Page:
Focus on the Family (FOTF) is the largest evangelical parachurch organization in the United States. It has affiliate offices around the world, maintains a massive web presence, and produces several programs that air on Christian radio stations internationally.
Founded by James Dobson in 1977 and based in Colorado Springs, CO, Focus on the Family has fought against global LGBTQ equality for decades. The organization’s “director of family formation studies,” Glenn Stanton, has described homosexuality as abhorrent: “It’s a particularly evil lie of Satan because he knows that it overthrows the very image of the Trinitarian God in creation, revealed in the union of male and female.” One FOTF analyst, Jeff Johnston, has described homosexuality as “Satan roam(ing) the earth like a lion, using sexual and relational brokenness to destroy individuals, families, churches, groups, [and] businesses.”
FOTF operated CitizenLink (formerly Focus on the Family Action), a political advocacy group that “equip[s] concerned citizens to make a difference in politics and culture on behalf of life, marriage and the family.” CitizenLink’s name has since change to Family Policy Alliance with an updated mission “to advance biblical citizenship, equip and elect statesmen, promote policy and serve an effective alliance, all committed to a common vision.”
It has promoted the “ex-gay” movement since 1998, when it partnered with (now-defunct) Exodus International on a national advertising campaign arguing that gays and lesbians could change their sexual orientation. From 1998 to 2010, FOTF collaborated with Exodus and the National Organization for the Research and Therapy of Homosexuality (NARTH) on a series of “ex-gay” conferences called “Love Won Out.” The organization also created Spanish-language versions of “Love Won Out” for Latin American audiences. In 2012, Exodus’ executive director, Alan Chambers, backed away from previous claims of a “cure” for homosexuality. FOTF then shifted its support to Restored Hope Network, Exodus’ hardline successor.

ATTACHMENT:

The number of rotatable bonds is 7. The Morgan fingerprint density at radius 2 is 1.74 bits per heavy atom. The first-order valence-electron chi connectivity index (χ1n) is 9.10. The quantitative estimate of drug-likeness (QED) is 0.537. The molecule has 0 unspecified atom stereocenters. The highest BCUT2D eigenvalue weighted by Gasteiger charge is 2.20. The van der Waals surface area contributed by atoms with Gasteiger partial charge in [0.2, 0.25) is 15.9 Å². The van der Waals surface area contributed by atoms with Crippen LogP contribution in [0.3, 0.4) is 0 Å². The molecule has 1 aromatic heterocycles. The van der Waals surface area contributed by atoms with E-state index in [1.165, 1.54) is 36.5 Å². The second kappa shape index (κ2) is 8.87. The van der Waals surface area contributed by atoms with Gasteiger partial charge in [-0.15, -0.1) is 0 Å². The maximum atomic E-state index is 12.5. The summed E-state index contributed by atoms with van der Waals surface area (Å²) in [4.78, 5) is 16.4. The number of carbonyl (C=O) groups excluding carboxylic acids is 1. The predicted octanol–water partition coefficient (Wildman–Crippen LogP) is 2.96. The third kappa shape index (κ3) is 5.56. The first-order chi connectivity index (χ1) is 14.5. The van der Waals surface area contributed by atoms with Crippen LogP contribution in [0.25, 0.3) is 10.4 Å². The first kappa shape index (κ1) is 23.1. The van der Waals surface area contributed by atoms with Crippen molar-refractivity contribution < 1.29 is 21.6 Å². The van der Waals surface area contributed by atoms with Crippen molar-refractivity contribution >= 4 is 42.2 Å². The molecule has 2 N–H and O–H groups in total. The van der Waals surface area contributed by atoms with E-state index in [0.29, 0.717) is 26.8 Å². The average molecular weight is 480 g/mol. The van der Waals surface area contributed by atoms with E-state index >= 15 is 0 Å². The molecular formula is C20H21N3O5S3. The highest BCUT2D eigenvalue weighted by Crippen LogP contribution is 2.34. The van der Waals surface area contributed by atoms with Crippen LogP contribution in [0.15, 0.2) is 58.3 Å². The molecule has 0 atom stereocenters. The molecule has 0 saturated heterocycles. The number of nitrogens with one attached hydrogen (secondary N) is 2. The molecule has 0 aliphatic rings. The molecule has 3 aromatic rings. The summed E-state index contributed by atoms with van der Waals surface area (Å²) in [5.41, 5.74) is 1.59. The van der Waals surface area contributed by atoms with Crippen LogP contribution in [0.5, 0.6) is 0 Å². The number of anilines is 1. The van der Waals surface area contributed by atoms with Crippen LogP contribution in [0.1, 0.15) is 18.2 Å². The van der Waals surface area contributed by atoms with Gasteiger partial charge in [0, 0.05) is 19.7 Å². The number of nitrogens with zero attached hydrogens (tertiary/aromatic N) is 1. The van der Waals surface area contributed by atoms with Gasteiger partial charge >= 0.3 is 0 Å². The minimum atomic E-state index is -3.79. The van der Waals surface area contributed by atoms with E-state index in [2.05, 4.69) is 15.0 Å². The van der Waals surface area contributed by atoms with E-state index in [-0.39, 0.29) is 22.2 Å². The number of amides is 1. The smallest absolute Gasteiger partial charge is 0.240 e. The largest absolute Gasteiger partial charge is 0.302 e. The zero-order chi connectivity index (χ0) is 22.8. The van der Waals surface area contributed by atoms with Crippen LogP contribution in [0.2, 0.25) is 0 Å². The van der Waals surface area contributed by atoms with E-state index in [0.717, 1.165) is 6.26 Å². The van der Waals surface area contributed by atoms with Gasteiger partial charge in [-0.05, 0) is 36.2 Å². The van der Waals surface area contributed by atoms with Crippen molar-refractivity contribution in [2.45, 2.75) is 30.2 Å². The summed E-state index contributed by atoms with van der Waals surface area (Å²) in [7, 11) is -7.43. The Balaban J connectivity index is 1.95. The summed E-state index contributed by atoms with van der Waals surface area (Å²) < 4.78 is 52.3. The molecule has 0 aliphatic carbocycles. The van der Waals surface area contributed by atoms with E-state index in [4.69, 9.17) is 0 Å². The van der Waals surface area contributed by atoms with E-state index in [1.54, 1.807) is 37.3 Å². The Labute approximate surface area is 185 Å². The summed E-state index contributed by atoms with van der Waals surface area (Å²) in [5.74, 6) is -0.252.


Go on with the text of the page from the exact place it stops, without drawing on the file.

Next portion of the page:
FOTF’s “True Tolerance” project warns parents that anti-bullying programs that mention LGBTQ students are a plot by “gay activists” to “obtain the leverage they need to push homosexual advocacy messages into public schools.” FOTF also maintains a “Day of Dialogue” project, which was originally designed to counter the Gay, Lesbian and Straight Education Network’s (GLSEN) annual Day of Silence.
FOTF filed with the IRS as a non-church 501(c)(3) nonprofit until the 2015 fiscal year. After a lengthy process with the IRS in 2016, the IRS accepted a church-status request from FOTF. The group’s status is now considered to be a “church, convention of churches or association of churches.” The change in status exempts them from some regulations non-profits have to adhere to as well as the requirement to file publicly available tax documents. Although the IRS initially pushed back against the request, FOTF’s attorneys responded arguing that Focus “satisfies all or most” of the IRS’ list of church characteristics and accused the IRS of violating the First Amendment’s Establishment Clause. Paul Batura, vice president of communications for FOTF cited “constituents’ privacy” as one of the main reason for applying for the designation.
In June of 2017, FOTF invited Vice President Mike Pence to speak at an event celebrating its 40th anniversary. From the stage, Pence promised that President Trump was an “unwavering ally” to FOTF and was also committed to opposing abortion rights and defunding Planned Parenthood. Later that year, the State Department gave an affiliate of FOTF a $49,505 grant to help implement its global abstinence-only “purity pledge” program under the U.S. President’s Emergency Plan for AIDS Relief to combat HIV/AIDS.
For more details, see American Culture Warriors in Africa: A Guide to the Exporters of Homophobia and Sexism.